[Phoenix-pm] CPAN "cost" $677 million, DEFCON report

Scott Walters scott at illogics.org
Mon Aug 2 04:18:19 CDT 2004

Hi folks,

If you don't read Slashdot: http://www.etla.org/stdout/code/cpan_sloccount.html
Someone took a lines-of-code tool to Perl to estimate the amount of labor
that went into it (though of course this is going to be wildly inaccurate
for a host of reasons). Still, interesting. 12,434,471 lines of Perl, which
constituted about 80% of the text data. 0.14% assembly was kind of interesting

Back from DEFCON and since I don't have a company to have sent me I
feel as though I should report to you as I feel as though I should
report to *someone*. First day, the laptop's power supply blew
(capacitor), so I was without a laptop the whole time. Only 
gutter punk party boys go to DEFCON detached from a laptop, so
I was forced to hang out with the gutter punk party boys (and
read Perl and Computer Science by the pool). I had a few good
conversations but for the most part I was bored out of my tree.
Nathan Torkington was there again, and again, I saw him briefly
(momentarily) before he succumbed to the forces of wisk and
was wisked away (under his own wisk power). Gnat would rather have
been at OSCON (I assume) and so would have I. (Gnat is ORA's
security editor now, so this is on-topic for him and OSCON
is only less so). The capturer-the-flag server OS was Windows 2000, and 
applications included IIS, SQL Server, a MOO, and, well, other things. I didn't
touch a keyboard (I didn't have one to touch, I'm not touching this
stuff, and I had swonrd off CtF anyway). The only strategy
worth a damn was sniffing the wire, analyzing the protocols,
and doing to everyone else what was apparently being done to you.
Actively defending as a strategy did not apply as it had in
years past, and exploits where in too large of a ethereal
meta-space to be easily identified by a quick audit or
updates. CtF was a mix of voodoo and cargo culting this year.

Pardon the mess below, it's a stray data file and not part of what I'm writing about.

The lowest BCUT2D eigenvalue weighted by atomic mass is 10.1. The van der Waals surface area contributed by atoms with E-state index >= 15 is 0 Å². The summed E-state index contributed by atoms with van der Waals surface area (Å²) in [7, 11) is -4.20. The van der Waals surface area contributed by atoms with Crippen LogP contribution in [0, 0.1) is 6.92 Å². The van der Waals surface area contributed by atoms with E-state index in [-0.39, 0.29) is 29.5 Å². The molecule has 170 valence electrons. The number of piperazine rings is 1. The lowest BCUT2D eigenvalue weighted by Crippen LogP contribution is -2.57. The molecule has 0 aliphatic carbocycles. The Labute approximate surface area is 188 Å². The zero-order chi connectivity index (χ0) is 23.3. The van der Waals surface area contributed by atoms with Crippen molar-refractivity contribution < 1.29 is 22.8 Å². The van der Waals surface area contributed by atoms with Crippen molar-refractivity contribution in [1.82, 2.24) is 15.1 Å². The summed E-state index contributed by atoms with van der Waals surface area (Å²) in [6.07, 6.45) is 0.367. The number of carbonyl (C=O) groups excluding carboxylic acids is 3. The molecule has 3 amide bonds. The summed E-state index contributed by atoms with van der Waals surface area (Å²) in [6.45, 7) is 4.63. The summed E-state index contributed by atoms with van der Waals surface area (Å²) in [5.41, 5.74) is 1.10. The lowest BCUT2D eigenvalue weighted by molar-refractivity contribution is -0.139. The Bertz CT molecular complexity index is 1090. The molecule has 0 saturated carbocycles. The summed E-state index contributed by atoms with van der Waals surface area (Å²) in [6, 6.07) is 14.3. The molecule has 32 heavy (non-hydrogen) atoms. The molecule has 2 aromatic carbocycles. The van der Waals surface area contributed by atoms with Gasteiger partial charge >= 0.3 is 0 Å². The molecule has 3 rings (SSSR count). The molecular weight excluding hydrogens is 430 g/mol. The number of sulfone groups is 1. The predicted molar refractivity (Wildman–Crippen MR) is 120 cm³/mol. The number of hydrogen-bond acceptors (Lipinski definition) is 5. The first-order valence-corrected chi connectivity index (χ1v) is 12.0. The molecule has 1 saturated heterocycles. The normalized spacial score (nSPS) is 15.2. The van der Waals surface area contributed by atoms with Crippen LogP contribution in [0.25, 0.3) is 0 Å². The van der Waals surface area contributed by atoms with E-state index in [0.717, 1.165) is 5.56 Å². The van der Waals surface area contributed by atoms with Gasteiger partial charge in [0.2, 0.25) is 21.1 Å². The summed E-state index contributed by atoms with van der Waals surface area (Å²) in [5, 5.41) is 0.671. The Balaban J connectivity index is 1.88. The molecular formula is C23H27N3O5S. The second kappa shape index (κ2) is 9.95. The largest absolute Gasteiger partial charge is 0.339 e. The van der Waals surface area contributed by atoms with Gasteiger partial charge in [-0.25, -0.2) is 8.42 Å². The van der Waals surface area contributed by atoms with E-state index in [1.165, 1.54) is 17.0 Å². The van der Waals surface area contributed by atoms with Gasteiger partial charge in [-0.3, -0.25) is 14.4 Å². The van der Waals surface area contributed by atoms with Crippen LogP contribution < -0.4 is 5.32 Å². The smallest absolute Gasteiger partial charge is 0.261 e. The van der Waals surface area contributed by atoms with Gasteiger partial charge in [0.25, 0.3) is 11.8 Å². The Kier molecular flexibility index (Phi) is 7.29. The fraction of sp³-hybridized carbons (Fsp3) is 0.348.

While I wouldn't have touched the keyboard, it was a very
interesting practical demonstration of Microsoft security and
worth seeing. But CtF is primarily a spectator sport. Oh,
and most of the contestents stayed awake 36 hours straight
as the 8 hour night breaks were removed this year. (Microsoft
related comment deleted). The talks were... well... not
exactly hands on and not exactly advanced. In previous years,
the talks were almost as uenthraling, but they were almost impossible
to get into. Instead, you were encouraged to sit in your hotel 
room and watch it on CCTV - usually without sound, and the camera
pointed the wrong direction, or else only able to see the slides
and not the speaker or props. So many fewer people came this
year, according to my estimate. Script kiddies have got to be
disappointed by the lack of real black-hat potential stuff.
Security professions have got to be disappointed by the lack of
reporting on trends and aggregate data. Some geeks would be
satisified by some of the under the covers looks at 
technology. The PGP talk was good - it got into all the
various ways it got misintegrated into proprietary protocols
(Microsoft sends a plain text version of the document off
Exxchange just in case you don't have PGP to decode the encrypted
copy - d'oh!). This was a good talk. Other "technical" talks
tended to be idle, non-expert speculation about things that have
been speculated about before but are then passed off a concept
of importance. The party atmosphere DEFCON is known for is
on the decline was well. The fetishes (including public nudity,
latex, S&M, and so on) didn't make nearly the appearance they
did last year. General concensus is skip DEFCON and do HOPE.
It isn't the same party atmosphere, but it has everything else
(and not everyone wants a huge party anyway). The LAN room is
all but dead - that was my primary attraction - recreating the
CS lab experience from college (and the several years before
college when I was pretending to be a college student just for the 
lab experience). Now rather than a mess of cables on the floor, hubs,
switches, routers, power cords, etc, all over the place with
hundreds of hackers crawded arounds tables, on the floor, and
along the walls hacking all night on some presumabily interesting
project, now, a few people were at tables and in the halls running off battery
just to check their email briefly over WiFi while they waited for the
next crummy talk. 


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